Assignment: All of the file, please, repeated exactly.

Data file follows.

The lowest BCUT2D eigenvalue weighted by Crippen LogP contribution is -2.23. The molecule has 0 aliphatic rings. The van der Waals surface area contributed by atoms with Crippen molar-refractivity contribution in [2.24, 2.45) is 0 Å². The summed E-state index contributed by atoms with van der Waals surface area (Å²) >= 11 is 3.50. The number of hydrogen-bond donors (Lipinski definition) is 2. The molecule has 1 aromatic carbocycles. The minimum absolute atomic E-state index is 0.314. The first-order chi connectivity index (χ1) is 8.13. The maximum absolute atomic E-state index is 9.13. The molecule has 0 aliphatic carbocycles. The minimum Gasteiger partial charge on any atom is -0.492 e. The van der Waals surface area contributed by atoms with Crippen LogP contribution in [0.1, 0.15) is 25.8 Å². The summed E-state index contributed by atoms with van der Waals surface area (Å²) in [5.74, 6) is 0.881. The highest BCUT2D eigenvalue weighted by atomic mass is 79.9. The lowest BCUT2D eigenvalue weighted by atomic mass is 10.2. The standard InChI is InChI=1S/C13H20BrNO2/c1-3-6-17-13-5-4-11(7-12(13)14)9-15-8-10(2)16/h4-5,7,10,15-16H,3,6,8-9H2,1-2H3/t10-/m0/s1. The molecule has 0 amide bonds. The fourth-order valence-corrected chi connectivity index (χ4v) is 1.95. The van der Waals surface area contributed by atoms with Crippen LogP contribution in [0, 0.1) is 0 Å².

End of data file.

The lowest BCUT2D eigenvalue weighted by Crippen LogP contribution is -2.23. The molecule has 0 aliphatic rings. The van der Waals surface area contributed by atoms with Crippen molar-refractivity contribution in [2.24, 2.45) is 0 Å². The summed E-state index contributed by atoms with van der Waals surface area (Å²) >= 11 is 3.50. The number of hydrogen-bond donors (Lipinski definition) is 2. The molecule has 1 aromatic carbocycles. The minimum absolute atomic E-state index is 0.314. The first-order chi connectivity index (χ1) is 8.13. The maximum absolute atomic E-state index is 9.13. The molecule has 0 aliphatic carbocycles. The minimum Gasteiger partial charge on any atom is -0.492 e. The van der Waals surface area contributed by atoms with Crippen LogP contribution in [0.1, 0.15) is 25.8 Å². The summed E-state index contributed by atoms with van der Waals surface area (Å²) in [5.74, 6) is 0.881. The highest BCUT2D eigenvalue weighted by atomic mass is 79.9. The lowest BCUT2D eigenvalue weighted by atomic mass is 10.2. The standard InChI is InChI=1S/C13H20BrNO2/c1-3-6-17-13-5-4-11(7-12(13)14)9-15-8-10(2)16/h4-5,7,10,15-16H,3,6,8-9H2,1-2H3/t10-/m0/s1. The molecule has 0 amide bonds. The fourth-order valence-corrected chi connectivity index (χ4v) is 1.95. The van der Waals surface area contributed by atoms with Crippen LogP contribution in [0, 0.1) is 0 Å².